Capsicum annuum is the species to which all Mexican-grown chiles belong, except for habaneros (Capsicum chinense) and manzanos (Capsicum pubescens).
The habanero comes from the Amazon basin, from which it spread to Venezuela and the Caribbean (Jamaica), where it developed different hues. It may have come to Mexico via Cuba in the nineteenth century, at that time present largely in the Yucatán. There is no name for habaneros in Maya, but that has not stopped them from becoming an essential ingredient in the region’s traditional cuisine.
The chile is formed not unlike a children’s top; fresh and tender it is green; as it ripens, it changes to yellow or orange; aroma and flavor change in addition to color. Among chiles grown and consumed in Mexico, it is considered to the spiciest.
Years ago it was found only in the Yucatán; today cultivation and consumption are on the rise in other parts of the country. Yucatán state enjoys designation of origin (DOC) status for habanero chiles and thus it is the largest producer, followed by regions such as the Northern Highlands (San Luis Potosí), the Central and Southern Gulf regions and Mexico’s Southern Highlands (Chiapas).
Most habaneros are produced for fresh consumption; a smaller percentage goes to industrial salsa processing; the remainder are used for seed harvest.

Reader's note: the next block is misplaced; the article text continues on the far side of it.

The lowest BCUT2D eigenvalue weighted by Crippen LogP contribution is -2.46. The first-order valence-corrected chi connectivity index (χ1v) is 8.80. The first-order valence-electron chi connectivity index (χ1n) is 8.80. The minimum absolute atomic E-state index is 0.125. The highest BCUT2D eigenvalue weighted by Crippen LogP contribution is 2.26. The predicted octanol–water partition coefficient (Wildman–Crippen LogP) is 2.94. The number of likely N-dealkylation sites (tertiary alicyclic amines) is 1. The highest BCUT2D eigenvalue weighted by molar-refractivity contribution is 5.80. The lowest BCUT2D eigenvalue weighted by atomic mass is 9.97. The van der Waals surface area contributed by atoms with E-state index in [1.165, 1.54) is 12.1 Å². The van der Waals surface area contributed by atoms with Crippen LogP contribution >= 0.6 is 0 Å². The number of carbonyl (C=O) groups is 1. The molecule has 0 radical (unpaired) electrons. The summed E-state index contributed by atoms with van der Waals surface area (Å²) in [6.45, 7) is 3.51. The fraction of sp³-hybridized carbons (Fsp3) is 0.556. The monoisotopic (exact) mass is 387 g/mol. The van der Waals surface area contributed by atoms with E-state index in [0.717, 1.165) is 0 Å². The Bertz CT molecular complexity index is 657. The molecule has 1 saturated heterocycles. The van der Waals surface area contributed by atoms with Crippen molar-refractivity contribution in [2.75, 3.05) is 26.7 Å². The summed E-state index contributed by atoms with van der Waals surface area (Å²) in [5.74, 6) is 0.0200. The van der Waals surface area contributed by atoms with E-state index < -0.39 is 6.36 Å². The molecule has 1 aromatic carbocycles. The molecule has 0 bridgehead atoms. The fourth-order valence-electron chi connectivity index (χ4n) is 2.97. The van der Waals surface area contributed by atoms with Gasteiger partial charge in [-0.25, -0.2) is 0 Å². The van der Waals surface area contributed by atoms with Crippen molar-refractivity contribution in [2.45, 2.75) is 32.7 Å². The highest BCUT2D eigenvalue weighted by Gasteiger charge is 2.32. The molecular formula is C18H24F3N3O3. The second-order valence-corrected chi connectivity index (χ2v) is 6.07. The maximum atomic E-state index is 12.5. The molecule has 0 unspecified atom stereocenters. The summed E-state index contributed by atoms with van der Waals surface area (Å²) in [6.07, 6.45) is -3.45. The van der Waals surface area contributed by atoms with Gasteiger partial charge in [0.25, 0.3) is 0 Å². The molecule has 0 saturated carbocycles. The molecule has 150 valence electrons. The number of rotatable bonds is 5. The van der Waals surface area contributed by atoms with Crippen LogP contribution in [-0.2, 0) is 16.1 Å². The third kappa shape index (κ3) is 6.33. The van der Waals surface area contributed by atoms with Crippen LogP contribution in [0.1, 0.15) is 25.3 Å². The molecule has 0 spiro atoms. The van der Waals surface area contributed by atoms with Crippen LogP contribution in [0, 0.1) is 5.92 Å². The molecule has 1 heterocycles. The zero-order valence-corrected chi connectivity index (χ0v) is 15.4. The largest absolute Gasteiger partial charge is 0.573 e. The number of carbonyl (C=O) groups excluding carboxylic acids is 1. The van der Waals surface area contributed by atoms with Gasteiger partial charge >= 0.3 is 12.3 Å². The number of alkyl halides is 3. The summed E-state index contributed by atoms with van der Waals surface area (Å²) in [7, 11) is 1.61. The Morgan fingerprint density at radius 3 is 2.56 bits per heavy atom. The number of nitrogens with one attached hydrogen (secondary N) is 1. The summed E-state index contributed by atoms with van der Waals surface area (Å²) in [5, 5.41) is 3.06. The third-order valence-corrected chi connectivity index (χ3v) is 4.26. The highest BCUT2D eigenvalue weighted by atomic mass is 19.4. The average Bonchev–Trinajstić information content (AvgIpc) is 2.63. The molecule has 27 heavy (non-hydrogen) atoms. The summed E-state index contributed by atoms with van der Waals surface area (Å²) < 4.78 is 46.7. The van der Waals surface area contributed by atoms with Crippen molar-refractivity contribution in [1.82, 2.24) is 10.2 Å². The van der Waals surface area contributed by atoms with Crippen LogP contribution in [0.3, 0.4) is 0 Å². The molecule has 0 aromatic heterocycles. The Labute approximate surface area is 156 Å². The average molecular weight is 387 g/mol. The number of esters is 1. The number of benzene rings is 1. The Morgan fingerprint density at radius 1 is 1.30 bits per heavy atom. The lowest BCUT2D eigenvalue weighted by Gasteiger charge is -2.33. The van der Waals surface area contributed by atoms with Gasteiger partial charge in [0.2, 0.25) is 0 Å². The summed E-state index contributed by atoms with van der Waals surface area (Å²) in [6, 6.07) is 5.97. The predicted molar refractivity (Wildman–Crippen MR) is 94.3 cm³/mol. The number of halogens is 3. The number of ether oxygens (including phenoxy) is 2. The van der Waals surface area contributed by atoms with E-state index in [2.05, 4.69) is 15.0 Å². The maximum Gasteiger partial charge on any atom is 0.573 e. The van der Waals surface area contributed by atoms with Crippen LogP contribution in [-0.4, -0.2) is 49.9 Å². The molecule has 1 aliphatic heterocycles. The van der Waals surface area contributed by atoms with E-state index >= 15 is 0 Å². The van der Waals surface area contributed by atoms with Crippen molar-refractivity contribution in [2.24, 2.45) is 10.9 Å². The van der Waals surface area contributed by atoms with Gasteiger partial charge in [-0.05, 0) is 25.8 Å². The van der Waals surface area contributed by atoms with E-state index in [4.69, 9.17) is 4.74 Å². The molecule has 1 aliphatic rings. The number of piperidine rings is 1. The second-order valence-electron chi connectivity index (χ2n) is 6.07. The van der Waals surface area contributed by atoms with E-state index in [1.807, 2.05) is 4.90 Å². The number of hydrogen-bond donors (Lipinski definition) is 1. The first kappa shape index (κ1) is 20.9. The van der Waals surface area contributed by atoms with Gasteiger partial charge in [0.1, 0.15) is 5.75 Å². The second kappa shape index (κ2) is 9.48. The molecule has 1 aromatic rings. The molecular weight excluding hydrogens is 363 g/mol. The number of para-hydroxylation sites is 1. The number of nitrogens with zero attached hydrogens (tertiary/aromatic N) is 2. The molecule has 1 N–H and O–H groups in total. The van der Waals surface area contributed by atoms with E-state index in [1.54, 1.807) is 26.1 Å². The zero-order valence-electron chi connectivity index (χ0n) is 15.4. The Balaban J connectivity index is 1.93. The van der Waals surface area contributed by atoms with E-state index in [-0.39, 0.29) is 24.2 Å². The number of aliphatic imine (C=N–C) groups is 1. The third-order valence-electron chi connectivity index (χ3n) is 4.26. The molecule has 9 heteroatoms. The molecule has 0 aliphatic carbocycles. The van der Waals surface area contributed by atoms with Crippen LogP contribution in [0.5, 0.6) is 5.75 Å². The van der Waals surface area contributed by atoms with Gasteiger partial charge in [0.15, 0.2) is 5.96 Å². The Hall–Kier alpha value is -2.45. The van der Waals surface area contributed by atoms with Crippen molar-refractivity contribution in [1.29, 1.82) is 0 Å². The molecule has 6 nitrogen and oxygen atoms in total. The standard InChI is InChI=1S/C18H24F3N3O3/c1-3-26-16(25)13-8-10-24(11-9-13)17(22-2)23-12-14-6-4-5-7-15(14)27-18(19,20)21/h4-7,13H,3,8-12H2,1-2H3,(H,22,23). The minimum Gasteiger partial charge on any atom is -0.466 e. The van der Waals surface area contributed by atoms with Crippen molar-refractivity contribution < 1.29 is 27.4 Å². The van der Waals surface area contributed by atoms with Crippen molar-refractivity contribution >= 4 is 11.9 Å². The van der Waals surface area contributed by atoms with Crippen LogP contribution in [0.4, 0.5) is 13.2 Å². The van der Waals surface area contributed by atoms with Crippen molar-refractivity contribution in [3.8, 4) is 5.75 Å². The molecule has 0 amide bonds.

In traditional Yucatecan cuisine, habaneros are eaten fresh. Sliced or chopped, they are combined with other ingredients to make salsas; roasted and ground, they are used in extremely spicy salsas; both preparations are used as garnishes for different antojitos and other emblematic Yucatecan dishes.
Manzano chiles come from the Andean region of South America and reached Mexico in the early twentieth century, where they found acceptance in the Central Plateau region (Mexico State and Michoacán) as well as the Southern Highlands (Chiapas). The greatest production and consumption occurs in these regions, where manzanos are prepared in a similar fashion to habaneros, or are blended with spicy pickled vegetables.
A unique characteristic of the manzano are its black seeds and wrinkled appearance, and a shape not unlike a small apple; when fresh its color is green, and as it ripens it turns red, yellow or orange. They are quite spicy, second in piquancy only to habanero chiles.
The manzano chile receives different names depending its area of cultivation and/or consumption, specifically ciruelo chile (in Querétaro), perón chile or cera chile (in Michoacán), manzano chile (in Mexico State) and cera chile (in Veracruz and Guerrero), etc.


Frijol con puerco
Tikin xic fish